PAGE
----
0:13:45.3 KD: So Pierce...

0:13:45.3 PK: Yeah, go ahead.

0:13:46.2 KD: And I don't want to know your revenue numbers. It's not what I'm looking for.

0:13:49.7 PK: Sure.

0:13:50.2 KD: What kind of a growth did you have over those eight years, year-over-year-over-year? Were you like at 20% growth, at 40% growth, at 200% growth? What kind of percentages did you have? And not to put you on a pedestal or anything, I just like to know nitty gritty on businesses of what is possible. What was your growth year-over-year-over-year?

0:14:07.3 PK: Yeah, absolutely. In the early days we were 200% a year because 200% of nothing is pretty easy, right? So I don't think there's a...


0:14:16.8 KD: I know. I feel so proud of myself, and then I'm like, "Kiera that was like nothing."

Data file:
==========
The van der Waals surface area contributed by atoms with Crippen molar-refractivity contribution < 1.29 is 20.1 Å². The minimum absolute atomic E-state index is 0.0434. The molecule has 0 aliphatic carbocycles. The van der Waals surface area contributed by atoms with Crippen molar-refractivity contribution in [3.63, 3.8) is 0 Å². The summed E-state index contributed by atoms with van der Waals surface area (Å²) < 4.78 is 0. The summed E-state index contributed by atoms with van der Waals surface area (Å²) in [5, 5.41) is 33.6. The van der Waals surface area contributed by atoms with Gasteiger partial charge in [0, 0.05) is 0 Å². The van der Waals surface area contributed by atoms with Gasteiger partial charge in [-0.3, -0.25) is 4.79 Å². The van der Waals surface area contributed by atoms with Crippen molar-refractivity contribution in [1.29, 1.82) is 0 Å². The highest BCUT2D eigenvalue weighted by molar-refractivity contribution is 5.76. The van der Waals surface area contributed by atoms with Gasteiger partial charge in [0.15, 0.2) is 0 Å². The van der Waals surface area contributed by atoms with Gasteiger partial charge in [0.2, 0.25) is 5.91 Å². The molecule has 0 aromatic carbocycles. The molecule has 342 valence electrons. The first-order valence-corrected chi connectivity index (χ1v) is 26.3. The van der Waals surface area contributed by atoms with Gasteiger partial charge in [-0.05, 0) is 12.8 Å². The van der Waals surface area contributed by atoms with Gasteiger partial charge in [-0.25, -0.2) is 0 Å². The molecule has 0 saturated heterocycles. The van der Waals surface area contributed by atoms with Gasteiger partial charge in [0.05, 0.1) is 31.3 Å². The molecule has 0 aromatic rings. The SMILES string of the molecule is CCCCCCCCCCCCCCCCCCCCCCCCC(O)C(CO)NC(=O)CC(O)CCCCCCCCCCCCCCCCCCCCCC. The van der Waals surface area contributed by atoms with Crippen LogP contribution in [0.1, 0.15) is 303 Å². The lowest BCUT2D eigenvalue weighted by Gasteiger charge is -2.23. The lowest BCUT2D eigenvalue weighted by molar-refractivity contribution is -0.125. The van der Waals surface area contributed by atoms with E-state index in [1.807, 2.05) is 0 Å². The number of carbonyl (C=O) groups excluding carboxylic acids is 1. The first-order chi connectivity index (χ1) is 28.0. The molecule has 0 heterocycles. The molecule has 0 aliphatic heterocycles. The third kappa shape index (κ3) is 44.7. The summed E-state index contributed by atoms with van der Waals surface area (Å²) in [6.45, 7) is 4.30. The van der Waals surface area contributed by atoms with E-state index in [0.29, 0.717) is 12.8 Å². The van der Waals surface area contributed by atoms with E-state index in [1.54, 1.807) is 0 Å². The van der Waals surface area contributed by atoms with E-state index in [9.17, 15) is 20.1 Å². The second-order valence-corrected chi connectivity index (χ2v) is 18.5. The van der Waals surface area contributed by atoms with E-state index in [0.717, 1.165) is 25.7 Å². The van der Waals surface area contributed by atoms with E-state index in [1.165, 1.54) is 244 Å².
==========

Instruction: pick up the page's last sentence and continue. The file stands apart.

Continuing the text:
0:14:19.1 PK: Right. Right. And so it gets dramatically harder, but what was really cool was... And I think, for the buyers in our industry, they're looking at what you're doing over the last three years. They want to see if there's any skeletons in the closet, but for us, we were fortunate. We grew every year by double digit margins. And yeah, it was a couple 100% the first three or four years, but the last I'd say, four years we were in that 20-25% growth margin. And when we sold that company, we were 38.6% profit margin. So we were doing quite well. Yeah, we were doing well in our space.